2. My darks are on some places little bit duller because I polluted them with white in order to lighten them a little bit - That is mainly in warm darks - So in future I'll try to lighten them with a mixture of yellow and white.

3. Sargent made me definitely more aware of the edges and I thing that was the most valuable thing that I've acquired from this lesson.


Sargent master study 1 



My tonal underpainting for my first master study of Sargent work


Sargent master study 2


Sargent master study 3

So my fellow artists please give me some suggestions/advices/tips how to improve my oil painting portraiture. From this comparison I can tell that I have lots to do.

Have you all blast! Petr



Wednesday, 15 March 2017

Watercolour experience - tips and tricks that I've learned

It's been a year when I tried watercolour for my first time. I found a series lectures on this topic on youtube via a great artist by the name of Stan Miller:

https://www.youtube.com/user/Stanleylestermiller

The quality of the videos isn't the greatest but the information I think is top-notch. Stan himself is a master watercolorist and I think there's merely no one better...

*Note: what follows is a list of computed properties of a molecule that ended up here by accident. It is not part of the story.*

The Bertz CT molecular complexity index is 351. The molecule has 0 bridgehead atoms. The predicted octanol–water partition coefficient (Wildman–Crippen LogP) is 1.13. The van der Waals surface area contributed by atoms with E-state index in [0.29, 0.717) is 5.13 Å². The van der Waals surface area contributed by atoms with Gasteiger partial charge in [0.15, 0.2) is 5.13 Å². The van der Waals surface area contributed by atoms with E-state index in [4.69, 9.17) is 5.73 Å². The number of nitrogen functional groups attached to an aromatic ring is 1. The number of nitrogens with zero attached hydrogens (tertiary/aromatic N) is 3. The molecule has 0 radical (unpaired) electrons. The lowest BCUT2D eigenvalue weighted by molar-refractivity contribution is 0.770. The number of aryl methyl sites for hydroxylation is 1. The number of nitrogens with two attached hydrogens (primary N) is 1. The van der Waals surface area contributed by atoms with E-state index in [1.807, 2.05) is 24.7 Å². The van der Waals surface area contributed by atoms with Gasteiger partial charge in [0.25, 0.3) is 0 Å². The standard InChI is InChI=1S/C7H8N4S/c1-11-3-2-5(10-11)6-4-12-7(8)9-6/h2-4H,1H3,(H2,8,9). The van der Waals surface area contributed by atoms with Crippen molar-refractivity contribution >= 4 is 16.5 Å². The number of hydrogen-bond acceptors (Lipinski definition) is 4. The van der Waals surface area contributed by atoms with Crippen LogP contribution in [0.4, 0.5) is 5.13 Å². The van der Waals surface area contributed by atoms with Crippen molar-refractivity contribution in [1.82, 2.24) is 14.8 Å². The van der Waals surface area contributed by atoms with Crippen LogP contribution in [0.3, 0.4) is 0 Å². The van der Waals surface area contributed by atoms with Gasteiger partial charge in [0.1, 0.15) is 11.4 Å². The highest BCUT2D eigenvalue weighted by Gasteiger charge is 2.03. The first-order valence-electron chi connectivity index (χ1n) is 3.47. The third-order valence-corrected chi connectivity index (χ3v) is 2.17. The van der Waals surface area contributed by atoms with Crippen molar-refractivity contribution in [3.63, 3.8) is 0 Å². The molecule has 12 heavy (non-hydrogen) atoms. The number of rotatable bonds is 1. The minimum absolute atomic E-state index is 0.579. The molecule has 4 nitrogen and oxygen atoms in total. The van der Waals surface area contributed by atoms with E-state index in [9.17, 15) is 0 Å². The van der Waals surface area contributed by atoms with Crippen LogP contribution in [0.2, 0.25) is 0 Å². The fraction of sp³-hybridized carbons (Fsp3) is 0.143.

The main difference between watercolour and oil paint for example is that watercolour is not opaque medium, it's transparent and you have to basically diligently start from the lightest colour and go step by step towards darks. So in watercolour planning ahead is crucial - once you put a darker colour than you've intended in and don't react within 5 seconds or so you can't really fix it. That is the reason why it's one of the hardest mediums to handle.


You always have to be careful and aware about edge work. You have to do it on the go every time you put the color, line, splash of mixture on the paper. There's no way how to fix the edges afterward.